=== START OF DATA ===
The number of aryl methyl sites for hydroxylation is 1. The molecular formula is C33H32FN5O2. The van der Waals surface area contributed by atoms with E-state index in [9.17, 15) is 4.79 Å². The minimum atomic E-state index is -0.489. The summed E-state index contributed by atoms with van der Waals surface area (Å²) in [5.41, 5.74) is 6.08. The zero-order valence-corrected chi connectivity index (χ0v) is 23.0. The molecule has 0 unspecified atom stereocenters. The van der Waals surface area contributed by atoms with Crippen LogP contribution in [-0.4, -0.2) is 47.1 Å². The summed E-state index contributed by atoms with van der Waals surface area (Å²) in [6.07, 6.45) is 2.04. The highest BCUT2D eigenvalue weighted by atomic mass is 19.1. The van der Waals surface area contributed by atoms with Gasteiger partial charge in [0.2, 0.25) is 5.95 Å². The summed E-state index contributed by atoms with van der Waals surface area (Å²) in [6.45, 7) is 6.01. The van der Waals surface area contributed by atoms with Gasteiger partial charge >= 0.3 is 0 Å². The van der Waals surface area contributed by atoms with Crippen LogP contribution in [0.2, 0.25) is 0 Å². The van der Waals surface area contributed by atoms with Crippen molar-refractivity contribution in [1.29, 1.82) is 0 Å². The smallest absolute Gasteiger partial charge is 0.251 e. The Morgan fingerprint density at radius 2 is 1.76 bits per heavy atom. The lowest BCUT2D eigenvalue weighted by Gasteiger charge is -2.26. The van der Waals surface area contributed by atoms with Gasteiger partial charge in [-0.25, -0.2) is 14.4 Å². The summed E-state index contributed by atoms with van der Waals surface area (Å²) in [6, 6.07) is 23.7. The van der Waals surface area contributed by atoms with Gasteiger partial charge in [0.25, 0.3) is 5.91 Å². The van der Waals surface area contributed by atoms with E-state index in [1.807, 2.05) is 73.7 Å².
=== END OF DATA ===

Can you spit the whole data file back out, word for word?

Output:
The number of aryl methyl sites for hydroxylation is 1. The molecular formula is C33H32FN5O2. The van der Waals surface area contributed by atoms with E-state index in [9.17, 15) is 4.79 Å². The minimum atomic E-state index is -0.489. The summed E-state index contributed by atoms with van der Waals surface area (Å²) in [5.41, 5.74) is 6.08. The zero-order valence-corrected chi connectivity index (χ0v) is 23.0. The molecule has 0 unspecified atom stereocenters. The van der Waals surface area contributed by atoms with Crippen LogP contribution in [-0.4, -0.2) is 47.1 Å². The summed E-state index contributed by atoms with van der Waals surface area (Å²) in [6.07, 6.45) is 2.04. The highest BCUT2D eigenvalue weighted by atomic mass is 19.1. The van der Waals surface area contributed by atoms with Gasteiger partial charge in [0.2, 0.25) is 5.95 Å². The summed E-state index contributed by atoms with van der Waals surface area (Å²) in [6.45, 7) is 6.01. The van der Waals surface area contributed by atoms with Gasteiger partial charge >= 0.3 is 0 Å². The van der Waals surface area contributed by atoms with Crippen LogP contribution in [0.2, 0.25) is 0 Å². The van der Waals surface area contributed by atoms with Crippen molar-refractivity contribution in [1.29, 1.82) is 0 Å². The smallest absolute Gasteiger partial charge is 0.251 e. The Morgan fingerprint density at radius 2 is 1.76 bits per heavy atom. The lowest BCUT2D eigenvalue weighted by Gasteiger charge is -2.26. The van der Waals surface area contributed by atoms with Gasteiger partial charge in [-0.25, -0.2) is 14.4 Å². The summed E-state index contributed by atoms with van der Waals surface area (Å²) in [6, 6.07) is 23.7. The van der Waals surface area contributed by atoms with Gasteiger partial charge in [0.25, 0.3) is 5.91 Å². The van der Waals surface area contributed by atoms with E-state index in [1.807, 2.05) is 73.7 Å².